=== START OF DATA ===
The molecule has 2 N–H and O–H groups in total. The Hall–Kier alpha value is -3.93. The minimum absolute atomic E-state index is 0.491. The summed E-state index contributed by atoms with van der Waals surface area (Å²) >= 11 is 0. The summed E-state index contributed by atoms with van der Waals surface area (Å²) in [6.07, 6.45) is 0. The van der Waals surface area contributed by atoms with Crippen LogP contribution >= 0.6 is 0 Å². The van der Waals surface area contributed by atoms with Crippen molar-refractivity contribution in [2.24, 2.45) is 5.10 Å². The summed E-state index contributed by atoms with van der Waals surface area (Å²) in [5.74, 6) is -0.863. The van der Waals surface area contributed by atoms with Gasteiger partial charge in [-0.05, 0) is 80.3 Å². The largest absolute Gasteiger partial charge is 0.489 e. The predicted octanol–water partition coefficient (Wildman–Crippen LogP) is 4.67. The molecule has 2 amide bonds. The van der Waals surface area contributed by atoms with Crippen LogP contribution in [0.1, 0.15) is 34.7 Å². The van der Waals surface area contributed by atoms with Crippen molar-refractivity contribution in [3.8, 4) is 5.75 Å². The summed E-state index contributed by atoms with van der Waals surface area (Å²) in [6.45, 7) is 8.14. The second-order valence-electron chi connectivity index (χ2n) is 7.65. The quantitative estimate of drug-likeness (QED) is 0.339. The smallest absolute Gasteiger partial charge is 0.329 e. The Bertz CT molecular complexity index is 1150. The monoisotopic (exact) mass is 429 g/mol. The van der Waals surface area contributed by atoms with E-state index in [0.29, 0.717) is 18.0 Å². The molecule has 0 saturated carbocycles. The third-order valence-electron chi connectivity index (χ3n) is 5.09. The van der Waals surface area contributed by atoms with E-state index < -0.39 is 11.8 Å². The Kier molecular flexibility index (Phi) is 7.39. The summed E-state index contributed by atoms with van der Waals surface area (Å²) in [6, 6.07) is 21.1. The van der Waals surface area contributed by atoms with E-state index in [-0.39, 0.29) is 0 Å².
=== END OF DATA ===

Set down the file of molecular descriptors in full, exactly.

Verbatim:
The molecule has 2 N–H and O–H groups in total. The Hall–Kier alpha value is -3.93. The minimum absolute atomic E-state index is 0.491. The summed E-state index contributed by atoms with van der Waals surface area (Å²) >= 11 is 0. The summed E-state index contributed by atoms with van der Waals surface area (Å²) in [6.07, 6.45) is 0. The van der Waals surface area contributed by atoms with Crippen LogP contribution >= 0.6 is 0 Å². The van der Waals surface area contributed by atoms with Crippen molar-refractivity contribution in [2.24, 2.45) is 5.10 Å². The summed E-state index contributed by atoms with van der Waals surface area (Å²) in [5.74, 6) is -0.863. The van der Waals surface area contributed by atoms with Gasteiger partial charge in [-0.05, 0) is 80.3 Å². The largest absolute Gasteiger partial charge is 0.489 e. The predicted octanol–water partition coefficient (Wildman–Crippen LogP) is 4.67. The molecule has 2 amide bonds. The van der Waals surface area contributed by atoms with Crippen LogP contribution in [0.1, 0.15) is 34.7 Å². The van der Waals surface area contributed by atoms with Crippen molar-refractivity contribution in [3.8, 4) is 5.75 Å². The summed E-state index contributed by atoms with van der Waals surface area (Å²) in [6.45, 7) is 8.14. The second-order valence-electron chi connectivity index (χ2n) is 7.65. The quantitative estimate of drug-likeness (QED) is 0.339. The smallest absolute Gasteiger partial charge is 0.329 e. The Bertz CT molecular complexity index is 1150. The monoisotopic (exact) mass is 429 g/mol. The van der Waals surface area contributed by atoms with E-state index in [0.29, 0.717) is 18.0 Å². The molecule has 0 saturated carbocycles. The third-order valence-electron chi connectivity index (χ3n) is 5.09. The van der Waals surface area contributed by atoms with E-state index < -0.39 is 11.8 Å². The Kier molecular flexibility index (Phi) is 7.39. The summed E-state index contributed by atoms with van der Waals surface area (Å²) in [6, 6.07) is 21.1. The van der Waals surface area contributed by atoms with E-state index in [-0.39, 0.29) is 0 Å².